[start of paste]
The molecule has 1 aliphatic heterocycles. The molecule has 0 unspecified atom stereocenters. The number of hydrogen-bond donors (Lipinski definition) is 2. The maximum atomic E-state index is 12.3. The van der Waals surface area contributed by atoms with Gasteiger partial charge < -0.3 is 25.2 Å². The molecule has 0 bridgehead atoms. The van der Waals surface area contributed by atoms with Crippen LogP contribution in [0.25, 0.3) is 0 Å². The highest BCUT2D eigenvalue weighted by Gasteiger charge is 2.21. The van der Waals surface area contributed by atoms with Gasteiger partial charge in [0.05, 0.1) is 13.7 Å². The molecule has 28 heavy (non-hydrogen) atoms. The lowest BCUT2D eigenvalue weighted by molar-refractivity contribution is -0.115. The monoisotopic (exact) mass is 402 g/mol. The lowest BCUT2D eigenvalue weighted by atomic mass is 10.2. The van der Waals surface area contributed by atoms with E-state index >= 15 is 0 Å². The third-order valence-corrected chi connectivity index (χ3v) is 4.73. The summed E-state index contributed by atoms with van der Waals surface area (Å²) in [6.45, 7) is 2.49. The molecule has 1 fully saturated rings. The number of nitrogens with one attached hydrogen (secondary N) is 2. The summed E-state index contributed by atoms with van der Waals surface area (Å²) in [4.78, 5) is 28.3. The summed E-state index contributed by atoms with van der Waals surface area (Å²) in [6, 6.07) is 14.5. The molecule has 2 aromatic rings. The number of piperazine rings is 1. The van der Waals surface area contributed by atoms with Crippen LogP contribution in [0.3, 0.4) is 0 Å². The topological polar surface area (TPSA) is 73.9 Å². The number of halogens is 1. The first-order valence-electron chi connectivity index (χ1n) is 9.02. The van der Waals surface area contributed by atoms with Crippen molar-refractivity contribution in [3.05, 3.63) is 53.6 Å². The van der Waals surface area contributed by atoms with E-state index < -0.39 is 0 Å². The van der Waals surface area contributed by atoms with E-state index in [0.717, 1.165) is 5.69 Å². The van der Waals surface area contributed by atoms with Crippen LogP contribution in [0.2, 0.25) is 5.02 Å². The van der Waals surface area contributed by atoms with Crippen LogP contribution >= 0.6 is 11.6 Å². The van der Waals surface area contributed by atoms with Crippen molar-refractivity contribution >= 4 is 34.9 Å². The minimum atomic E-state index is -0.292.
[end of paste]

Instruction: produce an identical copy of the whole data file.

The molecule has 1 aliphatic heterocycles. The molecule has 0 unspecified atom stereocenters. The number of hydrogen-bond donors (Lipinski definition) is 2. The maximum atomic E-state index is 12.3. The van der Waals surface area contributed by atoms with Gasteiger partial charge < -0.3 is 25.2 Å². The molecule has 0 bridgehead atoms. The van der Waals surface area contributed by atoms with Crippen LogP contribution in [0.25, 0.3) is 0 Å². The highest BCUT2D eigenvalue weighted by Gasteiger charge is 2.21. The van der Waals surface area contributed by atoms with Gasteiger partial charge in [0.05, 0.1) is 13.7 Å². The molecule has 28 heavy (non-hydrogen) atoms. The lowest BCUT2D eigenvalue weighted by molar-refractivity contribution is -0.115. The monoisotopic (exact) mass is 402 g/mol. The lowest BCUT2D eigenvalue weighted by atomic mass is 10.2. The van der Waals surface area contributed by atoms with E-state index >= 15 is 0 Å². The third-order valence-corrected chi connectivity index (χ3v) is 4.73. The summed E-state index contributed by atoms with van der Waals surface area (Å²) in [6.45, 7) is 2.49. The molecule has 1 fully saturated rings. The number of nitrogens with one attached hydrogen (secondary N) is 2. The summed E-state index contributed by atoms with van der Waals surface area (Å²) in [4.78, 5) is 28.3. The summed E-state index contributed by atoms with van der Waals surface area (Å²) in [6, 6.07) is 14.5. The molecule has 2 aromatic rings. The number of piperazine rings is 1. The van der Waals surface area contributed by atoms with Crippen LogP contribution in [0.3, 0.4) is 0 Å². The topological polar surface area (TPSA) is 73.9 Å². The number of halogens is 1. The first-order valence-electron chi connectivity index (χ1n) is 9.02. The van der Waals surface area contributed by atoms with Crippen molar-refractivity contribution in [3.05, 3.63) is 53.6 Å². The van der Waals surface area contributed by atoms with E-state index < -0.39 is 0 Å². The van der Waals surface area contributed by atoms with E-state index in [0.717, 1.165) is 5.69 Å². The van der Waals surface area contributed by atoms with Crippen LogP contribution in [0.2, 0.25) is 5.02 Å². The van der Waals surface area contributed by atoms with Crippen LogP contribution >= 0.6 is 11.6 Å². The van der Waals surface area contributed by atoms with Crippen molar-refractivity contribution >= 4 is 34.9 Å². The minimum atomic E-state index is -0.292.